There’s that axiom, “Write what you know,” and that’s certainly a factor. I have an easier time writing Pagan or spiritual-but-not-religious characters because I understand them. I have a harder time writing characters know who were raised in various Christian, Jewish, Muslim, or other religions and dominations.
Writing Pagan characters also allows me to work with various metaphysical topics that it might be more difficult to explore otherwise. For instance, many of my stories are paranormal romance or urban fantasy. It’s a challenge for a book with a fast-placed plot to work in the learning curve for a character who doesn’t understand anything about magic or deep spiritual mysteries. However, if they are already even loosely Pagan, then they might already understand energy work, for instance. In the future it’s possible I might explore characters like a Jewish Kabbalist or a Gnostic Christian or Sufi Mystic, since the mystic/esoteric angle is something I understand and feel I could accurately portray. I’ve learned enough about world religions, mysticism, and metaphysics in the past years that I’d feel comfortable incorporating characters like that into my stories. But Paganism, both the religious side and the subculture side, is something I know pretty well and it’s easy for me to write.
A Winter Knight’s Vigil is not a paranormal story, it’s about regular Pagans without any whiz-bang powers, so in this case the story was very much focused on a close-knit coven and them just doing normal things that humans do together, it’s just that there’s a Pagan twist to that. In this case, I give a nod to some of the other subculture crossovers; the Pagan community tends to have overlap with the Ren Faire and Society for Creative Anachronism communities. There again I’m writing what I know, as working at the Renaissance Faire is what got me into Paganism in the first place, and I know a few SCA folks.
I think more than writing about Pagans, I tend to write about those misfits on the edge that have been looking for a home, for a family. And sometimes, if they’re lucky, they find that particular elusive magic that is a group of friends that they can call Home.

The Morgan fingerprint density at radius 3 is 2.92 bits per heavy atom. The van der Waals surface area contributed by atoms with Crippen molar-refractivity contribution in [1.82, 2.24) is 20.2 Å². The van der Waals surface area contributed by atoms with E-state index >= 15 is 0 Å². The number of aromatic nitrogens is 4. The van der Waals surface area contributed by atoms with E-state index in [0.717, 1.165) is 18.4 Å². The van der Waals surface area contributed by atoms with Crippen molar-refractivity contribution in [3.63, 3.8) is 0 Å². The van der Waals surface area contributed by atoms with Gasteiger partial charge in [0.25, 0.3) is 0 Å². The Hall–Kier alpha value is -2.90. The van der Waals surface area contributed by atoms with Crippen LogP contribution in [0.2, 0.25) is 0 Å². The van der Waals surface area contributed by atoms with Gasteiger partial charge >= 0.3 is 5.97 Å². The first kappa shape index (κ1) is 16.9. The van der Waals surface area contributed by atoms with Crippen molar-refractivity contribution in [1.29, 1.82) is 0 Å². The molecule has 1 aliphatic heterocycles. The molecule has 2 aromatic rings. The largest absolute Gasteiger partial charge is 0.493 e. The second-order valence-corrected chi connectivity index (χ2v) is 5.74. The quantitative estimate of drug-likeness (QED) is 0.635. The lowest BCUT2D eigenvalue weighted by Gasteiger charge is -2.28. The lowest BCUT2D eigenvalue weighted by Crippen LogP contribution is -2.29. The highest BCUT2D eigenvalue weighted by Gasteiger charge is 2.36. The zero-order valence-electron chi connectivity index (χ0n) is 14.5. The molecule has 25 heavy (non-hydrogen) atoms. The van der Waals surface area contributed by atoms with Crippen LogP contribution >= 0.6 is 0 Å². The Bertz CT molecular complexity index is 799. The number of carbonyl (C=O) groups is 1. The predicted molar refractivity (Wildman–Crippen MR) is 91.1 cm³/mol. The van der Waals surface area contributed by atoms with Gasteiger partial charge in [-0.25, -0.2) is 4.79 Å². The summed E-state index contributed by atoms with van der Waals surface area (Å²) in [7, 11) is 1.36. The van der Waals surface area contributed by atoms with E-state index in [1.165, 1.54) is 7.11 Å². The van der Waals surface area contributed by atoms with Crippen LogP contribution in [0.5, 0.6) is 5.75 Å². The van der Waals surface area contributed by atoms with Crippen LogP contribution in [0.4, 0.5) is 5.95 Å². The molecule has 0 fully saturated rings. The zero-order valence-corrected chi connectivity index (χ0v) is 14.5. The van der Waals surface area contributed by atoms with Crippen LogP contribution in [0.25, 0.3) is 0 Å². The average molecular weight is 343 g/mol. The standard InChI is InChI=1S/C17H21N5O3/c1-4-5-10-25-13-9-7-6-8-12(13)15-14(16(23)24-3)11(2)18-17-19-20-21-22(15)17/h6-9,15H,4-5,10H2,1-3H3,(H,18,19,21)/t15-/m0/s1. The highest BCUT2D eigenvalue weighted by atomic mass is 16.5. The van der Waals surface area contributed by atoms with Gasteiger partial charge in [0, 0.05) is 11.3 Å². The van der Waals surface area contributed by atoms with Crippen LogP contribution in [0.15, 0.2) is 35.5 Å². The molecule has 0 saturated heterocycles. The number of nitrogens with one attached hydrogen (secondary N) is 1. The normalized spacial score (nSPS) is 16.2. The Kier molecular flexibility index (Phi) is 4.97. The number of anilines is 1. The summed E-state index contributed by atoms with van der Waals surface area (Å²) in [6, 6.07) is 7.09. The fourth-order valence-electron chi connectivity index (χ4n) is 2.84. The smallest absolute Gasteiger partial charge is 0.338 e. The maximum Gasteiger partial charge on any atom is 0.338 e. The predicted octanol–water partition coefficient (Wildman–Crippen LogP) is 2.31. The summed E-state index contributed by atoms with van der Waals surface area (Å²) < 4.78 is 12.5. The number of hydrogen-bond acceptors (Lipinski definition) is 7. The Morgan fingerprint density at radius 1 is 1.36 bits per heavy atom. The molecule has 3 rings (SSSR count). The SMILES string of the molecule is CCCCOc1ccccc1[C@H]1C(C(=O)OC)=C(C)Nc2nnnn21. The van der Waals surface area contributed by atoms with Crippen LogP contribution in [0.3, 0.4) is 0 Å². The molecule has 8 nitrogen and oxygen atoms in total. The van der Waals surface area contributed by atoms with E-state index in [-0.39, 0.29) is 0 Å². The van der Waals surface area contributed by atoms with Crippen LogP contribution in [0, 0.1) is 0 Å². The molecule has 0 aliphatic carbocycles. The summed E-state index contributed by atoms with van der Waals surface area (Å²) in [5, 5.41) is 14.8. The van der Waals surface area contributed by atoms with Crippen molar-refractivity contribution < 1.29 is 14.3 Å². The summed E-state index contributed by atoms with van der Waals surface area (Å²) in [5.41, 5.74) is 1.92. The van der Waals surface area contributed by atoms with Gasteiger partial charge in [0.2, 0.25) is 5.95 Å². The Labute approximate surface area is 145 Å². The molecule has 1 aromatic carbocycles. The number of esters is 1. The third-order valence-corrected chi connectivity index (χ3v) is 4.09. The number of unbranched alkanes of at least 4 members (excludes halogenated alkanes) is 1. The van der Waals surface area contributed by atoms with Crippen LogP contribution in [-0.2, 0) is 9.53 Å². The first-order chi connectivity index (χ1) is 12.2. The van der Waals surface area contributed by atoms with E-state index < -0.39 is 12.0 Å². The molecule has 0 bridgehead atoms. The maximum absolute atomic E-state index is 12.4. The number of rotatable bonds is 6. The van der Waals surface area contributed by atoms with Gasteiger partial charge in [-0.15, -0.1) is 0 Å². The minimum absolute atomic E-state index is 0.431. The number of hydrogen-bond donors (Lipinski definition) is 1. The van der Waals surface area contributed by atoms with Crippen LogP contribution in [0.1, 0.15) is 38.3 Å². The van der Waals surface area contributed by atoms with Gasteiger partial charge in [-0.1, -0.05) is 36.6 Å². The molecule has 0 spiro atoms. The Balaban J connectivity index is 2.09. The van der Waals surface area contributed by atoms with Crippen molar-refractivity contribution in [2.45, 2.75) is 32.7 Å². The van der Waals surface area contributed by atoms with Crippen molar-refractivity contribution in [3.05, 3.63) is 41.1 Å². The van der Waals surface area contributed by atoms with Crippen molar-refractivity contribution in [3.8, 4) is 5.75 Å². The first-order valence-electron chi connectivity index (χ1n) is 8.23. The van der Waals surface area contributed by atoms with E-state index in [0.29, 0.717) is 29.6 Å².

Does this change how you market your work?
It really depends on the book. Currently, most of the folks who are familiar with my work know me through my nonfiction Pagan writing on Pagan leadership and ritual arts, or from me traveling and teaching at various Pagan festivals and conferences on those topics, and so on my main Facebook profile I’m largely speaking to a Pagan or alternative spirituality-focused audience. I can use Pagan jargon and get away with it.
However, when I promote my stories in other places or on my FB page for my fiction writing, I might lead less heavily with the Pagan focus. With A Winter Knight’s Vigil, it’s not really a paranormal story, it’s actual Pagans doing the type of ritual work that’s common when I myself facilitate events. No werewolves, vampires, or lightning bolts from the fingertips.
However, the main characters are in a coven together and they are exploring the very human issues of what happens when you put a bunch of people together and they become close friends, and two of them fall for each other. That isn’t about being Pagan, that’s just about being people. While the characters are unabashedly Pagan, I think this shows how very human Pagans are, that we have our quirks but we’re just like everyone else, and that the word “coven” or “witch” isn’t a bad word to be scared of.
On the other hand, my novella Werewolves in the Kitchen features characters that live at a Pagan retreat center, but during the entire story I never once use the word Pagan, Witch, or Druid. There is an old Priestess who runs the retreat center, and there’s some discussion of spiritual work, but the conflict in the story is more about Ellie coming to grips with being mated to two werewolves. I think if you’re Pagan and reading the story, you’ll really get that they are Pagan, even though they aren’t standing around talking about Gods, Goddesses, elements and athames. They’re living their spirituality, they’re being Pagan, not talking about it. But I think that non-Pagans won’t find the story overbearingly didactically Pagan; it’s about people falling in love. Well, werewolves too.